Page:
‘Not enough’: Junior doctors slam proposed payrise offer
Following a host of highly-publicised protests across the country last month, Britain’s Health Secretary, Jeremy Hunt, has proposed a nationwide payrise for junior doctors – an offer shunned by most medics.
Medical professionals took to the streets in October against proposed changes to contracts of junior doctors, as the NHS continues to work towards becoming a 24-hour service, seven-days-a- week.
Such a move is likely to mean that Saturdays will become included in a normal working week affecting current rates of pay.
The new contract, which the government plans to impose next summer, is also widely regarded to pose a high risk to patient safety and to the sustainability of the NHS, with wide ranging implications for Yorkshire and the Humber.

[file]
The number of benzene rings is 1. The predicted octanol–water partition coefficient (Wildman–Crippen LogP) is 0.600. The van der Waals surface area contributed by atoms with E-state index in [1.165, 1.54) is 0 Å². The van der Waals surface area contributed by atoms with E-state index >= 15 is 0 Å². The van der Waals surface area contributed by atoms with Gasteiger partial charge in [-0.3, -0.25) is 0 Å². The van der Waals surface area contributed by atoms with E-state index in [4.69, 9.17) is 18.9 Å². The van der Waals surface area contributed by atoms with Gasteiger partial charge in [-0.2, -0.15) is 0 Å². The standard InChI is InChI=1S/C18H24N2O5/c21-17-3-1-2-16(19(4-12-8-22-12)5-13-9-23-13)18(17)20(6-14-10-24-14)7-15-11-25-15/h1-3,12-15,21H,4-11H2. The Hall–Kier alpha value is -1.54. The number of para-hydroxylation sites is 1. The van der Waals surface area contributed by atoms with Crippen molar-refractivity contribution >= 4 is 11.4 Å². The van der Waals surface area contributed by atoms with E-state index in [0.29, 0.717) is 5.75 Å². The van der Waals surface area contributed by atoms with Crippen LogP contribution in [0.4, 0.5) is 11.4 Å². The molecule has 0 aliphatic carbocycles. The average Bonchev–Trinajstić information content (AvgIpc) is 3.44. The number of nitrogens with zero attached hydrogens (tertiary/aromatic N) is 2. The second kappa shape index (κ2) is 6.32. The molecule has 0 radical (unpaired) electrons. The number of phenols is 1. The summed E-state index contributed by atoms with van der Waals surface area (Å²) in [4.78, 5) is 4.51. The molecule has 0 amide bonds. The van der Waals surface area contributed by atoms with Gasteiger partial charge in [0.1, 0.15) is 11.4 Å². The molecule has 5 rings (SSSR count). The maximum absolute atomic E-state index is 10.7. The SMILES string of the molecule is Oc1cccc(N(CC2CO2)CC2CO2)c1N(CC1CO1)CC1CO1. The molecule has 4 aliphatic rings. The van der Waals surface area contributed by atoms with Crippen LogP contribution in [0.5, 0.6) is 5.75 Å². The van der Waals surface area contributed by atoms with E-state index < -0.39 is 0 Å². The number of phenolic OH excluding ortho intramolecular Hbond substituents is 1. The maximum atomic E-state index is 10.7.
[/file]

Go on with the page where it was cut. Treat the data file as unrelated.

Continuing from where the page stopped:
Medics argue that it would effectively mean a pay cut of up to 30 per cent for many, as under current regulations, evenings and Saturdays are paid at a higher rate.
Mr Hunt had written to all junior doctors in England with his proposed contract offer that would mean a basic payrise for 75 per cent of medics. He also said higher pay would start from 7pm rather than 10pm.
However, the offer has still been slammed by many recipients, who argue they will be worse off once the changes are implemented.
With talks of industrial action taking place for only the second time in just under 45 years, Johann Malawana, chairman of the BMA's junior doctors committee, said negotiations must open soon with Mr Hunt.
He told Sky News: “We want to see proposals that have meaningful safeguards that prevent doctors actually working excessive hours.
“In the proposals we have seen so far, the very safeguards that have driven down hours and keep hours lower within the NHS are actually the safeguards that Jeremy Hunt is now saying he wants to stop and what he is offering instead are not meaningful safeguards on those doctors' hours.
“These are a matter of details but these are matters of detail that should be dealt with in a meaningful negotiation. They should not be just headline-grabbing PR stories.”